by Jason Pohl, from The Coloradoan
Jose Pinon, 71, of Eaton, was sentenced on Friday to 90 days of straight time at the Larimer County Jail for fatally injuring 59-year-old Steve Studt on June 26, 2015. Eighth Judicial District Chief Judge Stephen Schapanski also sentenced Pinon to 600 hours of useful public service and four years of probation, all while sending a stark reminder to the community of the tensions that still arise between bicyclists and motorists in Northern Colorado.
“Accidents have different facts,” Schapanski said, distinguishing this case from other fatal crashes involving cyclists in recent years. In many of those, investigations indicated drivers were careless in many cases but not to the level of Pinon’s recklessness.
“…He made a series of bad decisions,” Schapanski said.
Pinon pleaded guilty in October to criminally negligent homicide, a Class 5 felony, for the crash on Kechter Road over Interstate 25. He was driving a dump truck on the narrow stretch of road when he came upon Studt’s yellow shirt and white helmet. After crossing the double-yellow line in an attempt to pass the cyclist, Pinon encountered oncoming traffic and veered back into his lane.
The rear passenger side of the Freightliner truck hit Studt, throwing him beneath the vehicle. Studt died days later at an area hospital.
The plea was a last-minute move that side-stepped a trial by jury that was slotted to for November — the case dragged on because Pinon first hired a private attorney before opting for representation from the public defender’s office. He had been charged with a more serious count of vehicular homicide-reckless driving, but the charge was amended as part of the plea deal. The other reckless driving charge was dismissed.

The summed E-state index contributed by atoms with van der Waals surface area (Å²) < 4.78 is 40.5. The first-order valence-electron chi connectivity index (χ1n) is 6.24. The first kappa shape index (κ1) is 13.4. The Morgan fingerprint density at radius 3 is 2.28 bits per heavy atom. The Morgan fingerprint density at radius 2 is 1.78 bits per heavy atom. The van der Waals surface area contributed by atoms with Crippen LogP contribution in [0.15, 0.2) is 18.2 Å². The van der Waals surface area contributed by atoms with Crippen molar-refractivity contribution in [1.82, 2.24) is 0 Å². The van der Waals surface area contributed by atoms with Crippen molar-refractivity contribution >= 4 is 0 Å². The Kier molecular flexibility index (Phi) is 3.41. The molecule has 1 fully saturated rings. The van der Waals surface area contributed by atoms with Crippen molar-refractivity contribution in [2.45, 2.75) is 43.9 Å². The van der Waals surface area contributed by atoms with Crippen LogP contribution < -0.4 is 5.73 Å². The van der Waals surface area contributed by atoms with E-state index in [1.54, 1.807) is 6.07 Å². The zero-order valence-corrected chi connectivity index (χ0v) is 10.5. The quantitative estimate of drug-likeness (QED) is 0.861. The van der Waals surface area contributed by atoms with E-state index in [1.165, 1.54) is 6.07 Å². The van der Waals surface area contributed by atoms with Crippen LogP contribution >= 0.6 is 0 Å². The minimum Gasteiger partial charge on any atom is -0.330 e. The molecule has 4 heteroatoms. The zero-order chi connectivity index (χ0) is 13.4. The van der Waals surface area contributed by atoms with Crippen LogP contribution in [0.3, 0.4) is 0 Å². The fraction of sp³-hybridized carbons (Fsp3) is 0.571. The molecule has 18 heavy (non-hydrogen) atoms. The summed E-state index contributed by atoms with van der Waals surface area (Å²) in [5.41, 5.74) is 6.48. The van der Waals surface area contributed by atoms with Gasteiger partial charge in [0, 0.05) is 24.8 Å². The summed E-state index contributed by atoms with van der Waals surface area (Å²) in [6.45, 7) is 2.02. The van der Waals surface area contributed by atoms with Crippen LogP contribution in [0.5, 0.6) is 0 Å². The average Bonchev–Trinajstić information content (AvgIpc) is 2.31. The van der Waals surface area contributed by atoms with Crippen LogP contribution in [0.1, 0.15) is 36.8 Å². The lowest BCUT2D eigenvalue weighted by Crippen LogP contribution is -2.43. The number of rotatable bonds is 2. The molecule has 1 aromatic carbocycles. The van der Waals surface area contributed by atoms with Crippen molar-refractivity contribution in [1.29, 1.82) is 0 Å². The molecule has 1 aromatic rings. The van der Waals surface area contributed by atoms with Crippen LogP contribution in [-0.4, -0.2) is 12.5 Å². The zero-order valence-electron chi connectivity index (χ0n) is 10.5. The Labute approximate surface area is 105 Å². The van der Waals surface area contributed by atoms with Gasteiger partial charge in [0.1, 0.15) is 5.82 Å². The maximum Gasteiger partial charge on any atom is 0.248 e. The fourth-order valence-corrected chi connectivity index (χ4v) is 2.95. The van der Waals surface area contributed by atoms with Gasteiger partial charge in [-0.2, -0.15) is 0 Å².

Pinon could have been sentenced to up to three years in prison. However, neither attorneys nor Studt’s family thought that was the best course of action.
Citing Steve Studt’s charitable attitude — from volunteering with homeless populations to cleaning up trails and open spaces — his son, Daniel Studt, saw sentencing as “an opportunity to fill the void left in the community.”
Schapanski encouraged but did not mandate that the 150 hours annually of community service be applied to bike-specific organizations.
Pinon’s public defender, Tracy Lowrey, repeatedly highlighted the man’s spotless history. The past 18 months have been grueling and he has lost his job as a trucker, she said. By pleading guilty to a felony, he runs the risk of being deported to Mexico when he reapplies for residency next year — he has had lawful permanent resident status in the U.S. for 40 years.
Read the full story at The Coloradoan.